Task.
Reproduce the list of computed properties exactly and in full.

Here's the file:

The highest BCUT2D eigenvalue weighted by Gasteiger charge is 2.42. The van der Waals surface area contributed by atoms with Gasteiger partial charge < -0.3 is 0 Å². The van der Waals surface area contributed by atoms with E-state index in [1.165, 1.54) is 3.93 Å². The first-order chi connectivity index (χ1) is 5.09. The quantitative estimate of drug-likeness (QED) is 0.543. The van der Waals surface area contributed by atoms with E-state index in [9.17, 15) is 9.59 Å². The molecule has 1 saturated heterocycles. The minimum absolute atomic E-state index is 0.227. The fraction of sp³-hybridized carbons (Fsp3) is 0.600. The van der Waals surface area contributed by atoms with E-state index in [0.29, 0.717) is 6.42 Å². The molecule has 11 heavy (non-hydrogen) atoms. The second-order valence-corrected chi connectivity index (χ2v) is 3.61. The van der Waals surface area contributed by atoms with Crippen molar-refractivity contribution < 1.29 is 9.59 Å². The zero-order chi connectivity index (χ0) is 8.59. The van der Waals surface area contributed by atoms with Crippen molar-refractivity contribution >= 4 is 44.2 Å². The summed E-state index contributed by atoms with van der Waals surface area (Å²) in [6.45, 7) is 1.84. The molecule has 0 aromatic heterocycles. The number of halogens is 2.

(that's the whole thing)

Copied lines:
The highest BCUT2D eigenvalue weighted by Gasteiger charge is 2.42. The van der Waals surface area contributed by atoms with Gasteiger partial charge < -0.3 is 0 Å². The van der Waals surface area contributed by atoms with E-state index in [1.165, 1.54) is 3.93 Å². The first-order chi connectivity index (χ1) is 5.09. The quantitative estimate of drug-likeness (QED) is 0.543. The van der Waals surface area contributed by atoms with E-state index in [9.17, 15) is 9.59 Å². The molecule has 1 saturated heterocycles. The minimum absolute atomic E-state index is 0.227. The fraction of sp³-hybridized carbons (Fsp3) is 0.600. The van der Waals surface area contributed by atoms with E-state index in [0.29, 0.717) is 6.42 Å². The molecule has 11 heavy (non-hydrogen) atoms. The second-order valence-corrected chi connectivity index (χ2v) is 3.61. The van der Waals surface area contributed by atoms with Crippen molar-refractivity contribution < 1.29 is 9.59 Å². The zero-order chi connectivity index (χ0) is 8.59. The van der Waals surface area contributed by atoms with Crippen molar-refractivity contribution >= 4 is 44.2 Å². The summed E-state index contributed by atoms with van der Waals surface area (Å²) in [6.45, 7) is 1.84. The molecule has 0 aromatic heterocycles. The number of halogens is 2.